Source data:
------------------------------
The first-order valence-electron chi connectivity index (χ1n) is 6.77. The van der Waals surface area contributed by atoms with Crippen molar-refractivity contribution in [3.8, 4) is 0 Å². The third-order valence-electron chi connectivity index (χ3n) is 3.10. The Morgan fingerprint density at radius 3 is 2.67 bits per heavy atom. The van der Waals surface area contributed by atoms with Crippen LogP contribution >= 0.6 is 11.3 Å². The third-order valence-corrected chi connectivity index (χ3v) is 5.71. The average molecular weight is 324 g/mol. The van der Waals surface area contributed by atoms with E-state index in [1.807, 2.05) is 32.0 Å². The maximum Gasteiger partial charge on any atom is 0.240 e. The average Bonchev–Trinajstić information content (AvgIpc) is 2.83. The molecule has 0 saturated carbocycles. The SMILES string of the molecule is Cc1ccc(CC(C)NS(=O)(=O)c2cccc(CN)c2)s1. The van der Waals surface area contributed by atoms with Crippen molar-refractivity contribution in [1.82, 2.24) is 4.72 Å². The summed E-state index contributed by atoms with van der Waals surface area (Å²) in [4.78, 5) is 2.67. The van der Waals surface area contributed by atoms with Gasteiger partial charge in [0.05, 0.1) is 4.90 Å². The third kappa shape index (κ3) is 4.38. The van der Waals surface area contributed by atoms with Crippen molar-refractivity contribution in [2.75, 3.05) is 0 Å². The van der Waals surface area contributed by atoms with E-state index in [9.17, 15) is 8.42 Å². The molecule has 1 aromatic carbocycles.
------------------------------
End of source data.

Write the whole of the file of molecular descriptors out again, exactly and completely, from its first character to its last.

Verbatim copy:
The first-order valence-electron chi connectivity index (χ1n) is 6.77. The van der Waals surface area contributed by atoms with Crippen molar-refractivity contribution in [3.8, 4) is 0 Å². The third-order valence-electron chi connectivity index (χ3n) is 3.10. The Morgan fingerprint density at radius 3 is 2.67 bits per heavy atom. The van der Waals surface area contributed by atoms with Crippen LogP contribution >= 0.6 is 11.3 Å². The third-order valence-corrected chi connectivity index (χ3v) is 5.71. The average molecular weight is 324 g/mol. The van der Waals surface area contributed by atoms with E-state index in [1.807, 2.05) is 32.0 Å². The maximum Gasteiger partial charge on any atom is 0.240 e. The average Bonchev–Trinajstić information content (AvgIpc) is 2.83. The molecule has 0 saturated carbocycles. The SMILES string of the molecule is Cc1ccc(CC(C)NS(=O)(=O)c2cccc(CN)c2)s1. The van der Waals surface area contributed by atoms with Crippen molar-refractivity contribution in [1.82, 2.24) is 4.72 Å². The summed E-state index contributed by atoms with van der Waals surface area (Å²) in [4.78, 5) is 2.67. The van der Waals surface area contributed by atoms with Gasteiger partial charge in [0.05, 0.1) is 4.90 Å². The third kappa shape index (κ3) is 4.38. The van der Waals surface area contributed by atoms with Crippen molar-refractivity contribution in [2.75, 3.05) is 0 Å². The van der Waals surface area contributed by atoms with E-state index in [9.17, 15) is 8.42 Å². The molecule has 1 aromatic carbocycles.